Turkish Stock Investors Say Rally Isn’t Over, It’s Just Slowing

Employees work in booths at the Borsa Istanbul SA stock exchange in Istanbul, Turkey, on Tuesday, Aug. 14, 2018. While they are growing more critical, the underlying tone of warnings from businesses has so far been supportive of the government in principle, showing there are limits to how much Turkey’s billionaires are feeling emboldened to speak out after elections in June increased President Recep Tayyip Erdogan’s grip on power. Photographer: Ismail Ferdous/Bloomberg
Employees work in booths at the Borsa Istanbul SA stock exchange in Istanbul, Turkey, on Tuesday, Aug. 14, 2018. While they are growing more critical, the underlying tone of warnings from businesses has so far been supportive of the government in principle, showing there are limits to how much Turkey’s billionaires are feeling emboldened to speak out after elections in June increased President Recep Tayyip Erdogan’s grip on power. Photographer: Ismail Ferdous/Bloomberg

(Bloomberg) -- Even after their stellar rally, Turkish stocks have plenty of room to extend their gains, say investors and strategists. The rate of ascent may just be slower.

Following the longest winning streak in 11 years, last week’s 1.5% retreat in the benchmark Borsa Istanbul 100 Index was tipped by some as the start of a pull back. In fact, investors should seize on dips like those as buying opportunities, said Semih Kara, chief investment officer at Istanbul-based money manager Tacirler Portfoy.

“Corrections are healthy and they’re unlikely to be extensive for Turkish equities this time,” said Kara, whose equity-intensive fund had the best return among its peers last year. Kara does acknowledge that the market is unlikely to keep up with the breakneck speed of its 40% jump since the start of November.

Turkish stocks surged after President Recep Tayyip Erdogan’s decision to replace the central bank governor with an old ally, the resignation of his son-in-law as economy czar, and back-to-back interest-rate hikes. Those moves spurred optimism among investors that the country had adopted a more conventional monetary policy path, prompting foreigners to purchase $1.95 billion of Istanbul equities.

The market is still attractive, especially if investors focus on quality stocks like Coca Cola Icecek AS and white-goods manufacturer Arcelik AS, said Ekaterina Iliouchenko, a Frankfurt-based fund manager at Union Investment Privatfonds GmbH. With the prospect of reopening economies and a relatively more predictable central bank, “the rally has further room to run, but it will be more about stock picking from here,” she said.

By some measures at least, there appears to still be good value in Turkish stocks. Despite its heady gains, Istanbul’s benchmark index is at a 52% discount to the MSCI Emerging Market Index, compared with an average of 45% over five years. What’s more, due to the lira’s slide in recent years, the BIST 100 Index, trading near its all-time high, is still well short of its record level in U.S. dollar terms.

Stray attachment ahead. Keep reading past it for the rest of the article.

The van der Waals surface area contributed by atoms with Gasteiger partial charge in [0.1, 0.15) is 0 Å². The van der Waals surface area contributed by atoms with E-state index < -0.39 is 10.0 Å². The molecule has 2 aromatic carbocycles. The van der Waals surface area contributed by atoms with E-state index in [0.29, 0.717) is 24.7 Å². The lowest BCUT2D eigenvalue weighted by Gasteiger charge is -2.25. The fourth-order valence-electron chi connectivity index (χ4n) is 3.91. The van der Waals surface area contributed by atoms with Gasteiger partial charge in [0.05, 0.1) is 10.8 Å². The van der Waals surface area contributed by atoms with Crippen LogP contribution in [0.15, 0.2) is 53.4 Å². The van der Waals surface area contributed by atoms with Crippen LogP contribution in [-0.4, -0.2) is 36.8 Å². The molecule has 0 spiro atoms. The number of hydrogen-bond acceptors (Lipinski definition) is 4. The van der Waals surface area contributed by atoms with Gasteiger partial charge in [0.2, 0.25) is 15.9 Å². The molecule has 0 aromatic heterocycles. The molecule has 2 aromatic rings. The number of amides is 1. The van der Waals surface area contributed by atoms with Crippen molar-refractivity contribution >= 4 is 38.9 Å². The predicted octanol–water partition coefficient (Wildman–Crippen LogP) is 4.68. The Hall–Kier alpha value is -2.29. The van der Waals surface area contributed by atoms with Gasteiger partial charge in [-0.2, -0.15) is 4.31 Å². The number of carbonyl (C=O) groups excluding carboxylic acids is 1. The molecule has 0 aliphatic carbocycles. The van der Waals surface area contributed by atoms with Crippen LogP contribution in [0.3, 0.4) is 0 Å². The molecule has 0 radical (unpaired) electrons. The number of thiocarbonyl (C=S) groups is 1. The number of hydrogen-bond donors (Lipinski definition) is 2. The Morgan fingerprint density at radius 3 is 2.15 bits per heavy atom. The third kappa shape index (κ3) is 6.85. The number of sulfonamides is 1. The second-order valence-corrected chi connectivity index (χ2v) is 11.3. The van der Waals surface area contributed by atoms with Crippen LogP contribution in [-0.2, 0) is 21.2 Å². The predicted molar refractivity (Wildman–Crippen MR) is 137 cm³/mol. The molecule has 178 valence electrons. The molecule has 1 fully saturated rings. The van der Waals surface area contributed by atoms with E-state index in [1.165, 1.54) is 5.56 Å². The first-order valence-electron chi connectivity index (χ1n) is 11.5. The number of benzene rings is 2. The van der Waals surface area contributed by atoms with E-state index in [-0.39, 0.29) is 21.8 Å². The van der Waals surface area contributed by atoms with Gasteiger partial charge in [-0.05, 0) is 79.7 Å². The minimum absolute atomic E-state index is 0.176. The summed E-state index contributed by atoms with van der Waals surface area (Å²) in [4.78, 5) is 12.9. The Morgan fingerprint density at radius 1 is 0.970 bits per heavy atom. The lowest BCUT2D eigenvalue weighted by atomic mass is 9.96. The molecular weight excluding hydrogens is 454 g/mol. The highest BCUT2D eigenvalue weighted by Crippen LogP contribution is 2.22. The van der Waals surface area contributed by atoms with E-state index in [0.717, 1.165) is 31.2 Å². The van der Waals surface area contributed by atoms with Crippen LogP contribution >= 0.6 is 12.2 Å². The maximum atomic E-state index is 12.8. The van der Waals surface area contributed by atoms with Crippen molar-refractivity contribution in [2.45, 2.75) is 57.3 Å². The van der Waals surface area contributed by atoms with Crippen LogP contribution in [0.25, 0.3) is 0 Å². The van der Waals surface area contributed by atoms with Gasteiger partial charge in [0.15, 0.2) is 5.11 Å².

The deep discount to emerging-market peers suggests investors are likely to tolerate, if not actually overlook, risk factors such as the “sticky inflation” that has kept consumer price gains at almost triple the Turkish central bank’s target, Yapi Kredi Invest analysts including Murat Berk wrote in a Jan. 14 note.

Still, investors will be sensitive to any developments around the pandemic and the progress in vaccines that has driven the global risk rally, and they will be watchful of Turkish monetary policy, said Anastasia Levashova, a fund manager at Blackfriars Asset Management in London.

It’s inevitable that some will take profit after the rally, but others will switch out of harder-hit emerging markets such as South Africa and Latin America in favor of Turkey, China and Russia where medical systems are better and economic damage from the virus is less severe, she said.

At least one bugbear of 2020 lingers for some investors: Erdogan last week resumed his criticism of high interest rates and their impact on Turkey’s economy, and reiterated his unorthodox view that higher borrowing costs are responsible for inflation.

‘Leap of Faith’

Erdogan’s long-held beliefs on monetary dynamics resulted in his decision to fire two central bank governors in as many years since assuming vast new presidential powers in 2018, derailing local markets and hurting confidence in the economy.

Lira Rally Runs Out of Steam as Erdogan Sows Fresh Policy Doubts

“To buy the market here requires a giant leap of faith on behalf of the fund manager on the evidence of two months of relatively conventional monetary policy after years of ineptitude and economic mismanagement,” said Julian Rimmer, a London-based emerging markets trader at Investec Bank Plc. “If it were purely a function of a change in the personnel, then this would be easier to believe, but President Erdogan’s economic model is still intact.”

But Mehmet Gerz, chief investment officer at Istanbul money manager Ata Invest, contends that investors shouldn’t read too much into the president’s latest statements on monetary policy.

“Erdogan’s anti-rates comments should be seen as rhetoric now, given the damage caused by the previous policies,” he said. “The overhaul in top economy management was necessitated by the economic conditions, and those haven’t changed much.”